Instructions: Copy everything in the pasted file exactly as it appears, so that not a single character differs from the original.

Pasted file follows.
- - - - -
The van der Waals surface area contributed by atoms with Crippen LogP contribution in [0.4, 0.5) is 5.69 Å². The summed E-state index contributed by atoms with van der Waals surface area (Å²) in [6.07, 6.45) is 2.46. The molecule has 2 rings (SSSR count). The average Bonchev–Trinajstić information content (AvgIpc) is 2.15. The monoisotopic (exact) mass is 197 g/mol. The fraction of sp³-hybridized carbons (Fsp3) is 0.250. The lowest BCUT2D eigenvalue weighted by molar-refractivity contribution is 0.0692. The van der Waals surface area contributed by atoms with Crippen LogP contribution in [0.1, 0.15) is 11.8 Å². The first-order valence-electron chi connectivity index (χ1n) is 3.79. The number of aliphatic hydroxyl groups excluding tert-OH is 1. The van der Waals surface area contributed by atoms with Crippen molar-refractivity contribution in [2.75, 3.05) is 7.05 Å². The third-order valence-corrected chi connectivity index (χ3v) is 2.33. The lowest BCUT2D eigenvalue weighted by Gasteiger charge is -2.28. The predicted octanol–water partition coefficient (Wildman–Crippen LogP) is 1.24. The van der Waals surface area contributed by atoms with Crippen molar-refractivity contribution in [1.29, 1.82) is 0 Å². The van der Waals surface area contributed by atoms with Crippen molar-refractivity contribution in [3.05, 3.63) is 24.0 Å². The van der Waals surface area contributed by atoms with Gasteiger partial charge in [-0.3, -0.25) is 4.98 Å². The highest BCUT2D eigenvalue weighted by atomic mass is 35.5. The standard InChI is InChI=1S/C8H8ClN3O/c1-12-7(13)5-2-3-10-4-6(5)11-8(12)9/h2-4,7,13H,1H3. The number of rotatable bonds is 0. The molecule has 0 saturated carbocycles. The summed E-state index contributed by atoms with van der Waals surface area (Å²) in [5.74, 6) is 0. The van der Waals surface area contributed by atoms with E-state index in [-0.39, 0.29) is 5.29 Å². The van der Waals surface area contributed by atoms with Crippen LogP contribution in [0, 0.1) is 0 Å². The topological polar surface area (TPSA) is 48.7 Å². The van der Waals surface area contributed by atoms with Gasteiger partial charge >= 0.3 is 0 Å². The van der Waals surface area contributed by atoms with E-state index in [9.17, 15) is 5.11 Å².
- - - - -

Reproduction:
The van der Waals surface area contributed by atoms with Crippen LogP contribution in [0.4, 0.5) is 5.69 Å². The summed E-state index contributed by atoms with van der Waals surface area (Å²) in [6.07, 6.45) is 2.46. The molecule has 2 rings (SSSR count). The average Bonchev–Trinajstić information content (AvgIpc) is 2.15. The monoisotopic (exact) mass is 197 g/mol. The fraction of sp³-hybridized carbons (Fsp3) is 0.250. The lowest BCUT2D eigenvalue weighted by molar-refractivity contribution is 0.0692. The van der Waals surface area contributed by atoms with Crippen LogP contribution in [0.1, 0.15) is 11.8 Å². The first-order valence-electron chi connectivity index (χ1n) is 3.79. The number of aliphatic hydroxyl groups excluding tert-OH is 1. The van der Waals surface area contributed by atoms with Crippen molar-refractivity contribution in [2.75, 3.05) is 7.05 Å². The third-order valence-corrected chi connectivity index (χ3v) is 2.33. The lowest BCUT2D eigenvalue weighted by Gasteiger charge is -2.28. The predicted octanol–water partition coefficient (Wildman–Crippen LogP) is 1.24. The van der Waals surface area contributed by atoms with Crippen molar-refractivity contribution in [1.29, 1.82) is 0 Å². The van der Waals surface area contributed by atoms with Crippen molar-refractivity contribution in [3.05, 3.63) is 24.0 Å². The van der Waals surface area contributed by atoms with Gasteiger partial charge in [-0.3, -0.25) is 4.98 Å². The highest BCUT2D eigenvalue weighted by atomic mass is 35.5. The standard InChI is InChI=1S/C8H8ClN3O/c1-12-7(13)5-2-3-10-4-6(5)11-8(12)9/h2-4,7,13H,1H3. The number of rotatable bonds is 0. The molecule has 0 saturated carbocycles. The summed E-state index contributed by atoms with van der Waals surface area (Å²) in [5.74, 6) is 0. The van der Waals surface area contributed by atoms with E-state index in [-0.39, 0.29) is 5.29 Å². The van der Waals surface area contributed by atoms with Crippen LogP contribution in [0, 0.1) is 0 Å². The topological polar surface area (TPSA) is 48.7 Å². The van der Waals surface area contributed by atoms with Gasteiger partial charge >= 0.3 is 0 Å². The van der Waals surface area contributed by atoms with E-state index in [9.17, 15) is 5.11 Å².